Importantly in this study, two split teeth were extracted from the same patient. It has been observed that patients who have an existing cracked tooth are likely to have other cracked teeth [26].

In this study, patients gave a history of a masticatory accident and could remember biting hard on a piece of stone while eating a meal of rice, bread or beans. Others bit on piece of bone. A few of the patients were suspected bruxists. People of all ages are living more stressful lives, especially in urban centers which can result in crack-inducing habits like bruxism [26]. Unintentional biting with physiologic masticatory force on a small and very hard object may suddenly generate an excessive force due to the very small contact area that may cause the teeth to split [27]. Udoye & Jafarzadeh [20] observed that 10% of patients with cracked tooth syndrome had a history of masticatory accident as many factors related to cracked teeth are endemic to split teeth. Immediate pain during the incident which later subsided were reported and patients complained of marked pain on chewing and significant soreness of the jaw and gingiva. An important finding in this study was that most of the patients gave a three to six month history of a traumatic accident and intermittent pain. It implies that affected patients have either poor accessibility or high pain threshold which needs further investigation. When the patients finally presented in the clinic, the fracture line may be observed to be filled with food particles and exuding fluid (Figure 1), or to be separated but clean. Still others may present with the complication of an abscess (Figure 2). Figures 3 and 4 showed fractured cusp and split tooth post extraction respectively.
Figure 1

Split tooth with food particles.

Figure 2

Split tooth with periodontal abscess.

Figure 3

Fractured cusp.

Figure 4

Split tooth segments post extraction.

Conclusion

Split tooth constitute a reasonable common reason for tooth extraction and this was most common in the fifth decade of life. High index of suspicion may improve early diagnosis of a cracked tooth in order to provide the correct treatment and patient management that will help relieve pain, restore function and improve the prognosis for the tooth and thereby, prevent the progression of the crack to a split.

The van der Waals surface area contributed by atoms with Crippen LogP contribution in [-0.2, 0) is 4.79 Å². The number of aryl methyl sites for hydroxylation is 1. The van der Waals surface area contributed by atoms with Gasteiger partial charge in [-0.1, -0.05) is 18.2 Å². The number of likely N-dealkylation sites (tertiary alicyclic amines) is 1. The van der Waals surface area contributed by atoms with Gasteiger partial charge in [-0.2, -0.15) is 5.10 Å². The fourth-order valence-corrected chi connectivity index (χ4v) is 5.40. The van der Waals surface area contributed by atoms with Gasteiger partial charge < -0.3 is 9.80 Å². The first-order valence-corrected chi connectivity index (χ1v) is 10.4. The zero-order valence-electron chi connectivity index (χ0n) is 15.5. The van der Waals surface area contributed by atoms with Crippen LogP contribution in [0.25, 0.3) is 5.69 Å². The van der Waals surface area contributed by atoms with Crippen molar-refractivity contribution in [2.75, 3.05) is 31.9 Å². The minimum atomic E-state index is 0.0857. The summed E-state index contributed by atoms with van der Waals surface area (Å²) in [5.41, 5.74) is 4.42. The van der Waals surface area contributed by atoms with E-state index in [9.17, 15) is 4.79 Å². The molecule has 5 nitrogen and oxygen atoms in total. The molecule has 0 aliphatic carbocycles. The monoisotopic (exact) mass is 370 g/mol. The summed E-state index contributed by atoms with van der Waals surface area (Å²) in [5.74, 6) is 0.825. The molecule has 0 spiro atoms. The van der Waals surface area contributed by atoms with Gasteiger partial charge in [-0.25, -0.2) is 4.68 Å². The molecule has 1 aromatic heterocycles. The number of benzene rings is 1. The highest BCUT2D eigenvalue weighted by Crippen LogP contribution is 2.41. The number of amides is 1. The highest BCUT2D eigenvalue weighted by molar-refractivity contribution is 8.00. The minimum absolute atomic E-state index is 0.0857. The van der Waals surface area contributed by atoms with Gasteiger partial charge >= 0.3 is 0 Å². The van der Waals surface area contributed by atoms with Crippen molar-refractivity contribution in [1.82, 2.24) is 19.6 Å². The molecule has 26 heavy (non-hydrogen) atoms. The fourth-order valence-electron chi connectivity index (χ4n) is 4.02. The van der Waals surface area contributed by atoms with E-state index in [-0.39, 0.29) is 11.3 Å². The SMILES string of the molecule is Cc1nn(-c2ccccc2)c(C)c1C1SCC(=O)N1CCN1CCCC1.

Authors’ information

IPO holds Bachelor of Dental Surgery (BDS) Degree and Fellowship of West African College of Surgeons (FWACS). She has been practicing as Specialist Oral and Maxillofacial Surgeon for more than a decade and currently practices as a Consultant Oral and Maxillofacial Surgeon at the Central Hospital Benin City, Nigeria.

CCA holds Bachelor of Dental Surgery (BDS) Degree, Master of Physiology (MSc Physio.) degree, Master of Public Health (MPH) degree and Fellowship of National Postgraduate College of Nigeria (FMCDS) lectures Periodontology in University of Benin and practices as a Consultant Periodontology at the University of Benin Teaching Hospital Benin City, Nigeria.

Declarations

Acknowledgement

This study was conducted as out of pocket expenses and no external funding was received. The authors are grateful to the Dr. Odai of Department of Oral Surgery and Oral Pathology, University of Benin for his constructive criticism that improved the quality of this manuscript.

Authors’ Affiliations

(1)
Department of Oral and Maxillofacial Surgery, Central Hospital
(2)
Department of Periodontics, School of Dentistry, University of Benin

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Copyright

© Osaghae and Azodo; licensee BioMed Central Ltd. 2014

This article is published under license to BioMed Central Ltd. This is an Open Access article distributed under the terms of the Creative Commons Attribution License (http://creativecommons.org/licenses/by/4.0), which permits unrestricted use, distribution, and reproduction in any medium, provided the original work is properly credited. The Creative Commons Public Domain Dedication waiver (http://creativecommons.org/publicdomain/zero/1.0/) applies to the data made available in this article, unless otherwise stated.